- Wheelchair services: Operational Data Collection – Quarter 1 dataset (April – June 2016)
- Wheelchair services: Operational Data Collection – Quarter 4 dataset (January – March 2016)
- Wheelchair services: Operational Data Collection – Quarter 3 dataset (October – December 2015)
- Wheelchair services: Operational Data Collection – Quarter 2 dataset (July – September 2015)
- Wheelchair services: National data collection support for commissioners and providers – webinar slides
- Wheelchair services: National operational data collection – frequently asked questions
- Wheelchair services: National operational data collection – Information Standards Notice
- Wheelchair services: National Wheelchair Data Collection Guidance
NHS England is piloting a tariff for wheelchairs. This is intended to allow commissioners the flexibility to move away from simple contracts. It will support more advanced commissioning by increasing transparency, driving service improvement, increasing efficiency and better aligning resources to service user needs. The Department of Health started work to develop a tariff that could be used by the NHS to commission non-complex wheelchair services and NHS England is now working with both providers and commissioners to test the proposed currency model through a pilot data collection. Activity and costing data is being collected from 10 wheelchair service providers for six months. Subject to the outcomes of the pilot, the intention is to roll out the currency in 2016/17.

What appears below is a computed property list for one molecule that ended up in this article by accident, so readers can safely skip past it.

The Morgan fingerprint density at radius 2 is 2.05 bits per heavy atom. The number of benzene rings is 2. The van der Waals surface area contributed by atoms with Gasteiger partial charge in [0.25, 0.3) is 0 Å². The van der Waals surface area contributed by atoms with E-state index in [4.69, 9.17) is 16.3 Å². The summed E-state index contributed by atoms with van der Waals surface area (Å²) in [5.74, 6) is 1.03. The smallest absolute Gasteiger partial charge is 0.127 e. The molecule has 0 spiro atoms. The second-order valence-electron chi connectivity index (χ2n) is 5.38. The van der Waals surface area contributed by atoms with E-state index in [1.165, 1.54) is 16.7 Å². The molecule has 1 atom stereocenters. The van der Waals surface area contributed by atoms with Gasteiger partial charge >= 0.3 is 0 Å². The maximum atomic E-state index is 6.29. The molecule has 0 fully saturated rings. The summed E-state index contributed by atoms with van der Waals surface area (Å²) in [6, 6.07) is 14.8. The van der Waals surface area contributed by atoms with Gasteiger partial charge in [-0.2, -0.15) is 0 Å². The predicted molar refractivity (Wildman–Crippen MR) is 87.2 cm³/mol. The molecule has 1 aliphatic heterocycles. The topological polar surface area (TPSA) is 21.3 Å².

NHS England is working with clinical commissioning groups to support them in improving their commissioning of wheelchair services. Work underway includes:
CCG wheelchair champions network
A network of CCG leaders who are acting as champions for the work programme – creating momentum for change, sharing good practice and driving learning and improvement.
Model service specification
A sample service specification to support commissioners when commissioning wheelchair services for people of all ages. It is being co-produced with service users and colleagues from across the health and social care system and draws upon the best examples in the field to ensure that wheelchair services are the best they can be and are truly service user focused. This will be a non-mandatory resource for commissioners to use if they wish.
A case for change
A high level document which will set out the case for change – clinically, financially and socially – of improving wheelchair services in England. It will help commissioners present the business case for investing in wheelchair services to their local decision making bodies.
Top tips for commissioners
A short ‘top tips’ document for commissioners who would like to understand more about the service they are commissioning. It is based on valuable learning from those CCG champions who had re-procured or reviewed their local wheelchair services.
Sharing learning through case studies
A suite of written and video case studies to showcase current good practice in wheelchair services across England. These will help to share learning across commissioners, providers, manufacturers and other stakeholders and are being published on the pinboard on the NHS England Learning Environment website.
Rosamond Roughton, Director of NHS Commissioning, is the champion for wheelchair services within NHS England.